Monday, December 02, 2013

America's Best Days

Written for Memorial Day, 2013

In a time when most people feel disconnected from the nation's wars and those who fight them, there's something missing on Memorial Day and Veterans Day. To begin restoring a celebration of public service most exemplified by those who put their lives on the line for this nation, I have an unusual proposal.

We have to free ourselves of the "Greatest Generation"--not the extraordinary generation that came of age in the 1930's and 40's, but the expression itself and the mindset it implies. Though I admire the book by that name, to call any past generation the greatest is contrary to what politicians repeatedly tell us, and what we all want to believe: that America's best days still lie ahead.

Furthermore, though one generation paid the ultimate price in battle, it wasn't just one generation that survived the Great Depression and won World War II. As with any great movement to overcome adversity, all generations from that era pitched in. There were grandparents helping out at home while the parents were on the front lines or in the factories. There were scientists in mid-career who stepped out of academia to develop better weaponry. There were kids who pitched in while living with scarcity and the uncertainty of when or if a parent would return from overseas.

Deprivation during the Great Depression taught Americans to make do with less, to help each other out, and fostered a sense of shared destiny. It made people more resourceful and ready to sacrifice when the war came along. They postponed their personal goals--career, marriage, family--and many sacrificed their lives, for a cause bigger than themselves, bigger than this nation, to determine if this world would be worth living in.

The nation achieved true greatness not through a particular generation but through a particular forging together of spirit, resourcefulness, government and economy, all in collaboration with allied nations around the world. The result, though not perfect, was equal to the challenge.

Most of us, by contrast, have lived through a long stretch of relative prosperity. We've been told to serve ourselves and the economy by shopping, and to be suspicious of government and global concerns. The keys to victory in WWII were everything that's now politically unpalatable: collective effort and personal sacrifice, strong government action, aggressive investment in new technologies. In our time, the Greatest Generation stands more as a shrine than an inspiration, a trophy on the shelf, to be given a solemn nod in political speeches--a sort of "glad we don't have to do that anymore."

To make matters worse, we are largely ignoring the one struggle that we, as individuals and collectively, could really make a difference in. What curious homage we pay to those who sacrificed for our country, as we cling to a status quo that speeds the loss of so much of our fertile land, precious shorelines and natural splendor to deepening droughts and rising sea levels.

If anything, our current challenge will require something far greater than the "Greatest". As seas rise and weather grows more extreme, we have no evil dictator to rally against. Guns will not protect us from climate change. Machines, vital for defeating fascism and long our ticket to extraordinary comfort and mobility, are liabilities in their current, fossil fuel-dependent form, as they exhale climate-changing gases through their exhaust pipes and chimneys. Because the enemy is not on some distant front but embedded in our lifestyles, we face a far more difficult task, emotionally and politically.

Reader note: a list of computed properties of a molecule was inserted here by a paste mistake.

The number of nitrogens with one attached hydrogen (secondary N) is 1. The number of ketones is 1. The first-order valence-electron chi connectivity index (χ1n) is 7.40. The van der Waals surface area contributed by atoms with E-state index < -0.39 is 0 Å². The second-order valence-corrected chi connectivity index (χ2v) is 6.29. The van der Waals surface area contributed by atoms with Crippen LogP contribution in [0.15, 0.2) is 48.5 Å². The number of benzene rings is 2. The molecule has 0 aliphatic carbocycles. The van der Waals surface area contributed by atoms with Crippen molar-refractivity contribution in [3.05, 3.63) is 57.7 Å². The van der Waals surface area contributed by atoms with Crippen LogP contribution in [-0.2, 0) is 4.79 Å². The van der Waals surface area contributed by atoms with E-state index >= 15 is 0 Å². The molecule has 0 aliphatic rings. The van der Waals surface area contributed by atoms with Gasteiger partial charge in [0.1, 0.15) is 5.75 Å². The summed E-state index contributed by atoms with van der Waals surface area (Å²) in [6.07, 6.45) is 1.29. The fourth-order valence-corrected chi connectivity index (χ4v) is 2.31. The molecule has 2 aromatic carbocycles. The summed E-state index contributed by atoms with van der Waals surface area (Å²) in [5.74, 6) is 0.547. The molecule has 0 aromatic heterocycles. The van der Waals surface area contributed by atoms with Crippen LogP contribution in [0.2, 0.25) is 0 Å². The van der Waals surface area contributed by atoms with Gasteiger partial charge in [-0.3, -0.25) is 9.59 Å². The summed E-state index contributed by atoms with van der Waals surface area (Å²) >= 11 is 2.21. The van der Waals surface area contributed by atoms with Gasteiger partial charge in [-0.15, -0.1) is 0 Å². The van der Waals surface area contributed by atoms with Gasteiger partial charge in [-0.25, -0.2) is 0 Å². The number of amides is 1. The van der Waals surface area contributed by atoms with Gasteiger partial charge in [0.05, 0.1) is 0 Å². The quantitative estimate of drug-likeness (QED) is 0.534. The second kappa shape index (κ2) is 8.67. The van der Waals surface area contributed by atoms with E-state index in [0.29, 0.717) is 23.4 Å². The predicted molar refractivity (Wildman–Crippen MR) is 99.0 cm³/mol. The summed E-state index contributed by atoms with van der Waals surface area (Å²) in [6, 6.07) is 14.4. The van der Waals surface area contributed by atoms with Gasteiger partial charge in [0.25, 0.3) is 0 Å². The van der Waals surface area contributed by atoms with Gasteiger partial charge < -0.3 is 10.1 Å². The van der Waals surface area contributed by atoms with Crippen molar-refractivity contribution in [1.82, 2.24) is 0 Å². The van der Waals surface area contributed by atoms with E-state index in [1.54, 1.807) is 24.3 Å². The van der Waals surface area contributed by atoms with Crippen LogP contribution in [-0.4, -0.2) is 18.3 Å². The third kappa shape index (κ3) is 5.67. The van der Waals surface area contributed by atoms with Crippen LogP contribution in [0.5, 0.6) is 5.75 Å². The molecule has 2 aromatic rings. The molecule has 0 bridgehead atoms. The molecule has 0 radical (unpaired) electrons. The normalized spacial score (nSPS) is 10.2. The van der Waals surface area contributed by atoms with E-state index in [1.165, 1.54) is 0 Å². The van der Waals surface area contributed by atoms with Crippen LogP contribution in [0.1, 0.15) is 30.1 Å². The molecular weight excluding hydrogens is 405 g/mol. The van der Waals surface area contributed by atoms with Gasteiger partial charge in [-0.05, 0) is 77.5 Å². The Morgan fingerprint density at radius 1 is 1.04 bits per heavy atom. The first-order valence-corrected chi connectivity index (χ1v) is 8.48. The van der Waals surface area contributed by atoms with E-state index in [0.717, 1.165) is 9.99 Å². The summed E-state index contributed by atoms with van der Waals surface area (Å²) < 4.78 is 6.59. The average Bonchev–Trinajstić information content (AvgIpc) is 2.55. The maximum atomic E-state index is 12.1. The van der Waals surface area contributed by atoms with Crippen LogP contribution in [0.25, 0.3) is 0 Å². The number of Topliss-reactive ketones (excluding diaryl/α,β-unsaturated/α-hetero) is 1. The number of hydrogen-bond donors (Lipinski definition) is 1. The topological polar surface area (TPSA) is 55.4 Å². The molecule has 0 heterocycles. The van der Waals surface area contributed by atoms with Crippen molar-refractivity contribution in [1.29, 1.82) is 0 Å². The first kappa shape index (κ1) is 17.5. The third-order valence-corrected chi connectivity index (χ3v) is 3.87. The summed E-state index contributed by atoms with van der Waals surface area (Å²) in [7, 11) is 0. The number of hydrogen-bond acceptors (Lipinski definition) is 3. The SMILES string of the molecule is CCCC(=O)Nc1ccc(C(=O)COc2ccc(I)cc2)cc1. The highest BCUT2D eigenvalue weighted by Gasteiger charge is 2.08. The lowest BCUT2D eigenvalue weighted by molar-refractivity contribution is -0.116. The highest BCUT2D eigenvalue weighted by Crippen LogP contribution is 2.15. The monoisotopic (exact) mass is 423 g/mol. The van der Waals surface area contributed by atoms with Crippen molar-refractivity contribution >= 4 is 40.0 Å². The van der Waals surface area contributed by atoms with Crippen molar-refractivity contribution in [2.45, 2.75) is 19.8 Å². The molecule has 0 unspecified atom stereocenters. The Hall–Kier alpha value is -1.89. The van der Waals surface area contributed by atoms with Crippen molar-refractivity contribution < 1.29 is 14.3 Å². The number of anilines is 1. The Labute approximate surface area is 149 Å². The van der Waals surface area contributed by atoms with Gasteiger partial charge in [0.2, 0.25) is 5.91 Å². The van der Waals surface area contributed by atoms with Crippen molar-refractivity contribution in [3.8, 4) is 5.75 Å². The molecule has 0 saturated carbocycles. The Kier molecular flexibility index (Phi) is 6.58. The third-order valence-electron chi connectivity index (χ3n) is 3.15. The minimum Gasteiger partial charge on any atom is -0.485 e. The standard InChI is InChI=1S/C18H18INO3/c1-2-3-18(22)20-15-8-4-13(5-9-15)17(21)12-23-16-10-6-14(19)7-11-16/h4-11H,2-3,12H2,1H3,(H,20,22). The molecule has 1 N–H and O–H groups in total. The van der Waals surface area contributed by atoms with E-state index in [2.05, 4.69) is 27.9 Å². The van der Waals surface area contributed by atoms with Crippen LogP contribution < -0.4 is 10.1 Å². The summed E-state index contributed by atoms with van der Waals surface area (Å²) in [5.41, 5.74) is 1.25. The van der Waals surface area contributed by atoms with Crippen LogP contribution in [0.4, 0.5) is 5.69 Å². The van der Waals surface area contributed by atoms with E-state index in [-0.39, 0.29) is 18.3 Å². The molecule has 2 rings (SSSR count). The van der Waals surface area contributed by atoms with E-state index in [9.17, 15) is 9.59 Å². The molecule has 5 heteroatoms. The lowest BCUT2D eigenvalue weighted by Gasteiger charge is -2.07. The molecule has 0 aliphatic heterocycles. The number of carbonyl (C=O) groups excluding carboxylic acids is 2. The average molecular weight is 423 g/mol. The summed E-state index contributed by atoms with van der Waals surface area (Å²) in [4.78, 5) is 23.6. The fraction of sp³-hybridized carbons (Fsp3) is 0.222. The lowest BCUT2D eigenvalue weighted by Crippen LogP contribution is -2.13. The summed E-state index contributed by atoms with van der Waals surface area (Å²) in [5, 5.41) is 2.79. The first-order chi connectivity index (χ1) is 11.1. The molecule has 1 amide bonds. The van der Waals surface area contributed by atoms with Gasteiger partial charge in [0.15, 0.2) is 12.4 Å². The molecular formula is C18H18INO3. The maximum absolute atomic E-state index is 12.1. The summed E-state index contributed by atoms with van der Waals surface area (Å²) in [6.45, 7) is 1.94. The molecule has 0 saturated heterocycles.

Those who defend the status quo, a "return to normal" after Hurricane Sandy, are not doing the American lifestyle and our futures any favors. "Normal" is what got us into this mess. Normal, by incrementally destabilizing the climate and the oceans, will in time make normal impossible.

While the meaning of Memorial Day parades and holding the flag high endures, the most meaningful way to show we value past sacrifice is by taking up the challenge of the future, rather than letting it wash over us. Though many get depressed by talk of climate change, as a force to oppose it has many convenient aspects. No one need die in the effort. Alternative energies are plentiful, and can be tapped with existing technologies. The human capacity to adapt to and overcome adversity--celebrated in the aftermath of catastrophes--can also be used to collective avert them. Tapping our own resourcefulness, we'll get better at squeezing fossil fuels out of the economy and our own lifestyles as we go along.

If we focus ourselves, our towns, states, nation and the world, on meeting the challenge of radicalized climate, will other problems languish? WWII showed that a massive, concerted effort to confront the central threat to civilization's future can bring progress in dealing with other problems as well. America came out of the war with a stronger, transformed economy. Women and minorities made gains. We can make progress on many problems by solving the biggest of them all.

If we act, we won't need our grandchildren to call us the greatest. The satisfaction of sparing their world, and ours, will be enough. We will know, and will have proven, that in a nation that both celebrates its past and believes in its future, the Greatest are always yet to come.

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